mu dty has largely increased since the railway agitation, l but paper tpen will flare up sometimes, add flame being purifying the truth, must be fipld. lining could ■ have been more to-.tlia .point tjian the tern ark.'of ,l|r Bullock—' 4 The site of the ter jpinqa.must be so chosen hs lo serve the of both districts. ” If not too 'late, it would be well for deputations of the Mount Somers and Alford Forest people to meet andrselect ,a site for the terminus, and not promenade the Minister for Public Works here there and everywhere without having a definite answer to give him to the probable question— 44 Where do you propose the terminus should be?” Here again our neighbors would have the advantage of us the answer is ready— 44 The Mount Somers township.” But this will not suit the Alford Forest people, and as squabbles are undesirable I think it would be well if some understanding were arrived at beforehand. Since the directory or the Methven line are forgetting their pledge to the Alford Forest people nothing for the present could serve our purpose better than to see the Mount Somers line proceed," and the tmber trade established with’Ashburton, even at a small sacrifice rather than support the Rakaia-Methven line with its terminus where it is. Com- | panics like individuals are mighty independent whilst they think they have you at their mercy, but wrench yourself from their grasp and quickly they they regret their error and try to come to terms. Methven has reaped the benefit of the Alford Forest trade lately to a great extent. the railway benefiting by it al o, and for the first time last year the line paid wo king expenses. Vet we are _not a bit nearer to see the line extendad to Goss crossing than twelve months ago—further, if anything. Yet taxes are to be collected, and land "fourteen miles away is to be heavily taxed to benefit the district of Methven. My advice is, work heart and soul to have the Tinwald line completed so that your trade may be diverged from the Methven line, even if it was for the time to prove & loss. Such, & cours© will, I am convinced, gain your end in the long run, viz., the loop line, and give you the two markets, Christchurch and Ashburton. . • _J' ,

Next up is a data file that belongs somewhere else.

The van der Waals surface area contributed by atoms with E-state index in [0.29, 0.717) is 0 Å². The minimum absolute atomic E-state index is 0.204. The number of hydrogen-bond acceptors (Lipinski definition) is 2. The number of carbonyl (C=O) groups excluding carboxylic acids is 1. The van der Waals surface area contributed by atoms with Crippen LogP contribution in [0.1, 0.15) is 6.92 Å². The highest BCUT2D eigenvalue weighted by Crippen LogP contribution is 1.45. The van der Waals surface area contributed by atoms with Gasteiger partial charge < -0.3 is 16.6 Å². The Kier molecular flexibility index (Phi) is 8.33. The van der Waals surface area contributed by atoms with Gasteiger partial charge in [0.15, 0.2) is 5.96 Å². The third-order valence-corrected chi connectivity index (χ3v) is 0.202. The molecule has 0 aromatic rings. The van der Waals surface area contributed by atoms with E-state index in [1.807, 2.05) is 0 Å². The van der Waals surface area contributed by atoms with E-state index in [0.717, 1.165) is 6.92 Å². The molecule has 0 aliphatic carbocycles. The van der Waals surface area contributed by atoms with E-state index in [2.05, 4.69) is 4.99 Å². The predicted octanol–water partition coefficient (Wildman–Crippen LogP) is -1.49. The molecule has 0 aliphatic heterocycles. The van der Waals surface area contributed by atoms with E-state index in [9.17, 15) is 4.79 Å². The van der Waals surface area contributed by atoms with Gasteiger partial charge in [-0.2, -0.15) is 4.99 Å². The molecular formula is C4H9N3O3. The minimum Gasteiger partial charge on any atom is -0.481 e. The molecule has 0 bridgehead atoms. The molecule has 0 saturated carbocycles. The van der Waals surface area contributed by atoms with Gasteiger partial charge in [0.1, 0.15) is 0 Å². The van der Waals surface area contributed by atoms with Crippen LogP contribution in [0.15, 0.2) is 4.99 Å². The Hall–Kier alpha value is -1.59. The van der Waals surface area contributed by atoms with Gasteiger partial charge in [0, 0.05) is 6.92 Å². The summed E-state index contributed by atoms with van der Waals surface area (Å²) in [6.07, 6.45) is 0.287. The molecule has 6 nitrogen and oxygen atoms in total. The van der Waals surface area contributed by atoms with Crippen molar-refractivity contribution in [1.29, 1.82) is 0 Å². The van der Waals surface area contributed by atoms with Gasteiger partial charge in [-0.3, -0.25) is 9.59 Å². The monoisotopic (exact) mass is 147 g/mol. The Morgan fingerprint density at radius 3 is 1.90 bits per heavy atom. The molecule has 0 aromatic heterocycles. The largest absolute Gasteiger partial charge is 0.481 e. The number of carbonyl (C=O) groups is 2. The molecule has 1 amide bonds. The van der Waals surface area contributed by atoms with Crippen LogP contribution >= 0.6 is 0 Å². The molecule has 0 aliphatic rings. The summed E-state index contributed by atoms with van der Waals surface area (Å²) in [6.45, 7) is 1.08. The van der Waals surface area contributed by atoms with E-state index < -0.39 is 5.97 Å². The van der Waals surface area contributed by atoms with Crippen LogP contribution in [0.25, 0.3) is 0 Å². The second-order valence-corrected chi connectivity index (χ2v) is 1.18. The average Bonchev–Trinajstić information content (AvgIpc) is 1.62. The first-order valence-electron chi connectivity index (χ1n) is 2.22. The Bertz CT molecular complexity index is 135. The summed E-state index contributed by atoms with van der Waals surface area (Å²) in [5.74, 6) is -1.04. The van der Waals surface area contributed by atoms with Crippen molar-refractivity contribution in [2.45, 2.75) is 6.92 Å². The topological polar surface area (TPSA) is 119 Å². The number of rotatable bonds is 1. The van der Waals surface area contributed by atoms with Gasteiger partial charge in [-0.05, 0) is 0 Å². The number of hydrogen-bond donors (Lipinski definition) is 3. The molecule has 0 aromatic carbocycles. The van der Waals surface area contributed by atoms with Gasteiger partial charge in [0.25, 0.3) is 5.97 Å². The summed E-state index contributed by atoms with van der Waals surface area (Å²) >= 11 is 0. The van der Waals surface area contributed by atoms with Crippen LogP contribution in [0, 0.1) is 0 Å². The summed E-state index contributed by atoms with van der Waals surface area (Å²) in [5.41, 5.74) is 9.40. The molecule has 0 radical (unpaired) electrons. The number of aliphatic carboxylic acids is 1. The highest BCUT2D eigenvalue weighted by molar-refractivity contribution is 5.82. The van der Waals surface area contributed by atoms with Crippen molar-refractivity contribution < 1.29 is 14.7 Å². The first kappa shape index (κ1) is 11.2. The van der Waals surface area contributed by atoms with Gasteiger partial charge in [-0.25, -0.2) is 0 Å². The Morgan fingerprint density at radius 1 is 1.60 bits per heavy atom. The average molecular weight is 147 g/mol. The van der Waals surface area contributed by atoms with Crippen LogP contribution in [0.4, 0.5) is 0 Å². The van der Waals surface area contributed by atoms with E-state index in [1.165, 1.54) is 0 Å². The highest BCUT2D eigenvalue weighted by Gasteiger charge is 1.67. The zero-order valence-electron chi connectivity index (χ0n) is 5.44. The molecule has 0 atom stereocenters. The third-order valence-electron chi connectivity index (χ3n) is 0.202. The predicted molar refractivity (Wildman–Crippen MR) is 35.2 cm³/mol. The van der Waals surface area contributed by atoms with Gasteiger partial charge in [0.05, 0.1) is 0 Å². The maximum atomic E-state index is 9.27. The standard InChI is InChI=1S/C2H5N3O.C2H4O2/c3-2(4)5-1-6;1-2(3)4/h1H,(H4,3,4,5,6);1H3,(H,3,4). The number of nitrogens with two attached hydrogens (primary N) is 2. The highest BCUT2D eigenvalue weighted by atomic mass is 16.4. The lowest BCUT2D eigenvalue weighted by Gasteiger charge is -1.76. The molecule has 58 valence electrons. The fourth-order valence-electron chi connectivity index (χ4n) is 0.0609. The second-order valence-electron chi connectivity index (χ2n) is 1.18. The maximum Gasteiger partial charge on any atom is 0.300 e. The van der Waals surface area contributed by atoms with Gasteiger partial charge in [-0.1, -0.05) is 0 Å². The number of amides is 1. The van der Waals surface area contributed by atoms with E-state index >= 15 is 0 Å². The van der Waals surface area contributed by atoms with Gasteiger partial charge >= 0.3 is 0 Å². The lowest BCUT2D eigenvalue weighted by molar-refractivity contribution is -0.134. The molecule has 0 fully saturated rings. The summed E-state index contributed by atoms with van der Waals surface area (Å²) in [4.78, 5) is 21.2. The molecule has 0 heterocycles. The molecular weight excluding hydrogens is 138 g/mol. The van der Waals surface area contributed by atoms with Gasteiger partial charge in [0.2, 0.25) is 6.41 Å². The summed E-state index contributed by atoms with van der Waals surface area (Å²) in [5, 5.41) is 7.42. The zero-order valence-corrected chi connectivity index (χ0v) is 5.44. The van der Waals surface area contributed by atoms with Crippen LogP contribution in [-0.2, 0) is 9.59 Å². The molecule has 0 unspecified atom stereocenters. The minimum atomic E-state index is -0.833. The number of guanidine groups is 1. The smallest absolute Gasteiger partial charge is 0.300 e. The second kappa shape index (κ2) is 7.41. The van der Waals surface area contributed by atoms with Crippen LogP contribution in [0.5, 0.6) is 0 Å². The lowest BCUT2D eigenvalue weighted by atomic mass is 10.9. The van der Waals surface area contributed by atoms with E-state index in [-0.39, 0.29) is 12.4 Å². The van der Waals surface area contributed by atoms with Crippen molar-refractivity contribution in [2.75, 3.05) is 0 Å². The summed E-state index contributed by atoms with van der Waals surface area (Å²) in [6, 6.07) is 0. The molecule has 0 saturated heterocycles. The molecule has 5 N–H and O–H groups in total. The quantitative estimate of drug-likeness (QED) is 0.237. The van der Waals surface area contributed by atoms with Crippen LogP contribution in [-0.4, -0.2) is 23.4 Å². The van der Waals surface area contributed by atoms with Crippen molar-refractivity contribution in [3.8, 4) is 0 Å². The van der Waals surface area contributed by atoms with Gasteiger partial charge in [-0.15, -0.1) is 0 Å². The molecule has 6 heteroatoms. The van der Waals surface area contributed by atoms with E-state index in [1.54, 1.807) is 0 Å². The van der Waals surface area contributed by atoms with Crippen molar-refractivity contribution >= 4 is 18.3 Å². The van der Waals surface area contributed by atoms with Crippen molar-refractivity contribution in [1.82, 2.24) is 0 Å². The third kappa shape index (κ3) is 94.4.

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ALFORD FOREST., Ashburton Guardian, Volume IV, Issue 789, 10 November 1882
ALFORD FOREST. Ashburton Guardian, Volume IV, Issue 789, 10 November 1882